By all accounts, including her own, Nupur Dave had the dream
A local of India, she had spent the past decade vital in the
US. She was working at Google at the perk-filled
“Googleplex” domicile in Mountain View, California, at a job
she loved. And she had obtained a permanent residence,
her immature card.
She was a manager for a partial of Google called Network
Content Distribution, the network tech that creates Google run
faster (in geek speak: it’s Google’s homegrown choice to a
calm placement network like Akamai).
And the opportunities for graduation were plentiful.
“I got to travel all over the world, attend conferences,”
she told Business Insider.”It was great. The group was great. It
was really good job.”
There was just one problem. She was flourishing increasingly unhappy
with this Silicon Valley dream life.
Expensive and lonely
For one thing, the cost of vital was a hardship. While she was
paid well, it wasn’t adequate to get forward in the dear Bay Area,
much reduction buy a house.
Justin Sullivan/Getty Images
The idea that all Googlers are rich is a “myth,” she told
Business Insider. While a rarely specialized program operative or
a high opening manager are definitely well compensated
(some of them make 7 total between compensate and stock), for many
rank-and-file Google employees, “Google is a middle payer,” she
For instance, salaries for a technical program manager at
Google operation from $93,837 to $176,500,
according to Glassdoor. While that’s not chicken
scratch, when you cause in what it costs to live in the Valley,
those salaries don’t go far.
“I always rented,” she said, and she mostly had a roommate,
But income wasn’t her categorical problem: loneliness was worse. She
missed her family in India. She missed her home country. She was
single. Working prolonged hours for Google made it tough to meet
someone and have a relationship, she said. And while there is
social status in the Valley trustworthy to being an operative at
Google, it also intimidated some men, she felt.
She became very involved with the Indian Google Network.
Google has a vast fortuitous of India ex-pats (including CEO
Sundar Pichai) in Mountain View, and the Indian network is one of
many Google farrago groups.
“I founded the Women’s Cricket group at Google. And with the India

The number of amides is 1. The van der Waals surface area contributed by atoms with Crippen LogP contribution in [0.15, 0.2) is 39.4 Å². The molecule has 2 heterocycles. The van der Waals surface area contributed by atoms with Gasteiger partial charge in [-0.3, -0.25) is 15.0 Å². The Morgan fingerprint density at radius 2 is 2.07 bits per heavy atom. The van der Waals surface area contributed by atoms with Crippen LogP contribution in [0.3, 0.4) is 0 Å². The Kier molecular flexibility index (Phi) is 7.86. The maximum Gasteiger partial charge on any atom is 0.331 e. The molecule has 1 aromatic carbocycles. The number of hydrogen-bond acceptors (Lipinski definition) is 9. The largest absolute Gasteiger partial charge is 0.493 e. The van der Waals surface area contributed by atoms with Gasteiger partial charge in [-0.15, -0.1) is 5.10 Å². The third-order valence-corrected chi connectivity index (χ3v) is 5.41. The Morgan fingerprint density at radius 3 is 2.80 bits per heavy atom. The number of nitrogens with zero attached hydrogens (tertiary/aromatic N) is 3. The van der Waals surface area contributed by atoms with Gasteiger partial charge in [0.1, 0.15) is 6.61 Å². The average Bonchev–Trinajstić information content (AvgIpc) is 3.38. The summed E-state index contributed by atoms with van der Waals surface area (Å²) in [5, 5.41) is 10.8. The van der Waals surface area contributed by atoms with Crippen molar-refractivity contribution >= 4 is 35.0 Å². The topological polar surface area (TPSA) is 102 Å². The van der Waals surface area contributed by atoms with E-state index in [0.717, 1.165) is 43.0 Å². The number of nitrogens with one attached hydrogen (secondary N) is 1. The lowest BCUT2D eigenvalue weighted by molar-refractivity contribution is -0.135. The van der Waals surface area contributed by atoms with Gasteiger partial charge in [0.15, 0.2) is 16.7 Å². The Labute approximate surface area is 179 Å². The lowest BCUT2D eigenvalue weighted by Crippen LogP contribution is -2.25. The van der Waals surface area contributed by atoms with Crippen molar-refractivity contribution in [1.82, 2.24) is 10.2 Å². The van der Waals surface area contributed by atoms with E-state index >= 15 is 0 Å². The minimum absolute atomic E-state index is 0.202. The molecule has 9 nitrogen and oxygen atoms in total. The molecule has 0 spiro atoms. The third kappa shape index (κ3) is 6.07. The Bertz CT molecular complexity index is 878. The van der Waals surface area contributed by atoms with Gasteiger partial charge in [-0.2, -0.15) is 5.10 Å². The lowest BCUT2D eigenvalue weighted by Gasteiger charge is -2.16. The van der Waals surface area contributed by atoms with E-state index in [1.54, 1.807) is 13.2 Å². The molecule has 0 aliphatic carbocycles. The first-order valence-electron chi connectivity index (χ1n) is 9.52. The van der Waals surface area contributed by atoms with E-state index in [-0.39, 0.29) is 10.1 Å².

Google network, we orderly a lot of events. we had a life. I
really had a lot of friends, I’m a very social person,” she said.
It didn’t stop that whinging feeling, though.
At one point, Dave tried jolt up her life by moving
to the smart city of San Francisco. Walk everywhere. Great
food. Gorgeous views.
But that shortly became exhausting. She wound up with a three-hour
commute, getting home any night at 8:30 p.m. She hired help from
TaskRabbit to do the cleaning and the chores. But her rent
was higher, as were other costs, and she couldn’t means it at
the turn that she needed.
“I was apropos sadder and sadder,” she said. The depletion of
vital in San Francisco also meant reduction time to do her hobby,
photography for her recipe blog.
Then, during a revisit home for her cousin’s wedding, she was
articulate with her 8-year-old nephew who asked her because she lived in
America. The only answer she could consider of was, “Because
my pursuit is good.”
Less pay, some-more … everything
Was she really vital for a job? Could she have both? A
life nearby her family in India and Google?She
searched for and landed a Google pursuit in India of parallel
shortcoming as a Technical Program Manager for
Google For Work. But it concerned a big pay
She didn’t confirm to take it until she had a review with a
foreigner on a craft float who happened to be a PhD from MIT
in economics and a law professor. He told her the Google India
pursuit could have a big and useful mercantile impact for her home
country. And the income was adequate for her to buy her own house
It’s now been 7 months and she says she’s way happier.
“My highlight levels have been reduced to one tenth what they
were. I used to nap for 5 hours a night in the U.S. In
India. we nap for 8 hours now,” she says.
She wrote a post about leaving America for India
that went viral on LinkedIn and has given perceived thousands
of messages from people.
Her recommendation to other U.S. immigrants is “don’t woe yourself”
but to “trust your gut.” It will tell you if the U.S. is your
loyal home, or if it “is not your destiny.”